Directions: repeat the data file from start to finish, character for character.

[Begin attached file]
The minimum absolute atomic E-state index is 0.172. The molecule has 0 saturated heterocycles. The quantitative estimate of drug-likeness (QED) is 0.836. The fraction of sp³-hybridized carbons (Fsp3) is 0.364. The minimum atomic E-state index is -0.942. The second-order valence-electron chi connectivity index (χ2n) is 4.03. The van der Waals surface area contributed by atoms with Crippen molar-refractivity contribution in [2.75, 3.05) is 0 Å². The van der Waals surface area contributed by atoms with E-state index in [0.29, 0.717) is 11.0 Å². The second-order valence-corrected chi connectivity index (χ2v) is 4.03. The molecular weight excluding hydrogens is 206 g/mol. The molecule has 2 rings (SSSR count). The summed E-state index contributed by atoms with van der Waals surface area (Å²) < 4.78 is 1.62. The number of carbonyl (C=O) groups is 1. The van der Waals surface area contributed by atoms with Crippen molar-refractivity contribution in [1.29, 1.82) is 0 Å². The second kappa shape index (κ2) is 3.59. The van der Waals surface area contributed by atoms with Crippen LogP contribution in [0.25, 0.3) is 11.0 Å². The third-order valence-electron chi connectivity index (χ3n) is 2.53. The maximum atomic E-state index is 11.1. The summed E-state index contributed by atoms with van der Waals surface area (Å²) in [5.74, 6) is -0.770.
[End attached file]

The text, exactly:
The minimum absolute atomic E-state index is 0.172. The molecule has 0 saturated heterocycles. The quantitative estimate of drug-likeness (QED) is 0.836. The fraction of sp³-hybridized carbons (Fsp3) is 0.364. The minimum atomic E-state index is -0.942. The second-order valence-electron chi connectivity index (χ2n) is 4.03. The van der Waals surface area contributed by atoms with Crippen molar-refractivity contribution in [2.75, 3.05) is 0 Å². The van der Waals surface area contributed by atoms with E-state index in [0.29, 0.717) is 11.0 Å². The second-order valence-corrected chi connectivity index (χ2v) is 4.03. The molecular weight excluding hydrogens is 206 g/mol. The molecule has 2 rings (SSSR count). The summed E-state index contributed by atoms with van der Waals surface area (Å²) < 4.78 is 1.62. The number of carbonyl (C=O) groups is 1. The van der Waals surface area contributed by atoms with Crippen molar-refractivity contribution in [1.29, 1.82) is 0 Å². The second kappa shape index (κ2) is 3.59. The van der Waals surface area contributed by atoms with Crippen LogP contribution in [0.25, 0.3) is 11.0 Å². The third-order valence-electron chi connectivity index (χ3n) is 2.53. The maximum atomic E-state index is 11.1. The summed E-state index contributed by atoms with van der Waals surface area (Å²) in [5.74, 6) is -0.770.